''The quality of the drawings of which you sent us slides is such that they would form a most welcome addition to the arts collection of the museum.
- Eric Ebbinge
  Director, Teylers Museum
     Over the years, Roseman continued to resume his work on the monastic life with gracious invitations from monasteries he had not been to before as well as returning to those he knew well. The monks' and nuns' high esteem for the artist's paintings and drawings, expressed in conversation and in correspondence; their admiration for his knowledge of monastic history; and their appreciation of his own contemplative nature earned Roseman enduring friendships and repeated invitations to take up again his work in their monasteries.
 ''No one, I believe, in 1,500 years of Christian monachism has catalogued, defined
and described so clearly or so beautifully the business of the monastic life.
No writer, no sculptor, no painter, no architect has refined a distillation so pure
so accurate, so breathtakingly clear as Roseman has done.''

© Stanley Roseman and Ronald Davis - All Rights Reserved
Visual imagery and website content may not be reproduced in any form whatsoever.
An Invitation from the Abbot Primate in Rome
     The Abbot Primate of the Order of St. Benedict, Dom Victor Dammertz, OSB, invited Roseman and Davis as his guests at the abbot's residence, the Badia Primaziale Sant'Anselmo, in Rome, in late winter of 1979. The Abbot Primate was greatly encouraging to Roseman for his work. In an enthusiastic letter to the Vatican, the Abbot Primate writes:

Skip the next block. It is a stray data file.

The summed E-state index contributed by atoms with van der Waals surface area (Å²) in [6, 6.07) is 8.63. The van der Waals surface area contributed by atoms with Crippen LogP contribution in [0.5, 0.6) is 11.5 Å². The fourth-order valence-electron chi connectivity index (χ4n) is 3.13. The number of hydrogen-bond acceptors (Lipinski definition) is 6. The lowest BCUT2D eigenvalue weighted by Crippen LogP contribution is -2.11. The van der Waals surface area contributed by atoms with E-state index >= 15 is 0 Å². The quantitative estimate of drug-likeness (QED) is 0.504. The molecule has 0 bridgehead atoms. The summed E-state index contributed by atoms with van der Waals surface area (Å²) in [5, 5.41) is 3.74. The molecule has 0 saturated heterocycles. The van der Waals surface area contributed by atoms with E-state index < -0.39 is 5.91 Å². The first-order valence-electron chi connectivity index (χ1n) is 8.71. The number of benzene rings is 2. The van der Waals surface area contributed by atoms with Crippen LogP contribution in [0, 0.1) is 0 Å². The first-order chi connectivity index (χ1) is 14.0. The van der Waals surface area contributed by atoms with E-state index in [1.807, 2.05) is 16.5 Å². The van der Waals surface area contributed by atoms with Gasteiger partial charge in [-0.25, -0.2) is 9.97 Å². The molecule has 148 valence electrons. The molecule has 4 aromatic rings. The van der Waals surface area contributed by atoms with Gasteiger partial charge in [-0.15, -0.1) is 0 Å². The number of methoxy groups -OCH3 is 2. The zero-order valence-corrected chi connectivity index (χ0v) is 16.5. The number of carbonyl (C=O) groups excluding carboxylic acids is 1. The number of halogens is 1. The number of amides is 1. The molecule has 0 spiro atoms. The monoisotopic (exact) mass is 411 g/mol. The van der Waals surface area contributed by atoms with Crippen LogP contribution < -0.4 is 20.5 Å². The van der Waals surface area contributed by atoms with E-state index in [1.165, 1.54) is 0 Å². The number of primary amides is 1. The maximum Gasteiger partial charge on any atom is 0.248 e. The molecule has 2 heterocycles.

''This is, as far as I know, the first time any artist of note has undertaken such a project. Roseman's work has greatly impressed those of us in the monastic world who have been fortunate enough to see it. His pictures are technically of the highest quality, and he has succeeded in a remarkable way in conveying the spiritual dimension of his subject.''
An Audience with Pope John Paul II
- Dom Victor Dammertz, OSB
  Abbot Primate of the Order of St. Benedict
     "You have delivered to me two drawings by Stanley Roseman, which I have acquired for the Albertina. I thank you and want to express my conviction that the artist is an outstanding draughtsman and painter to whom much recognition and success are due."
- Walter Koschatzky
   Director of the Albertina

''The drawings in combinations of black, white, and sepia chalk on beige or gray paper are impressive. Roseman has captured the personalities of many individual monks while often managing to depict their lifestyles as well. . . . The artist's gray, brown, dark and light tones vary as subtly and surely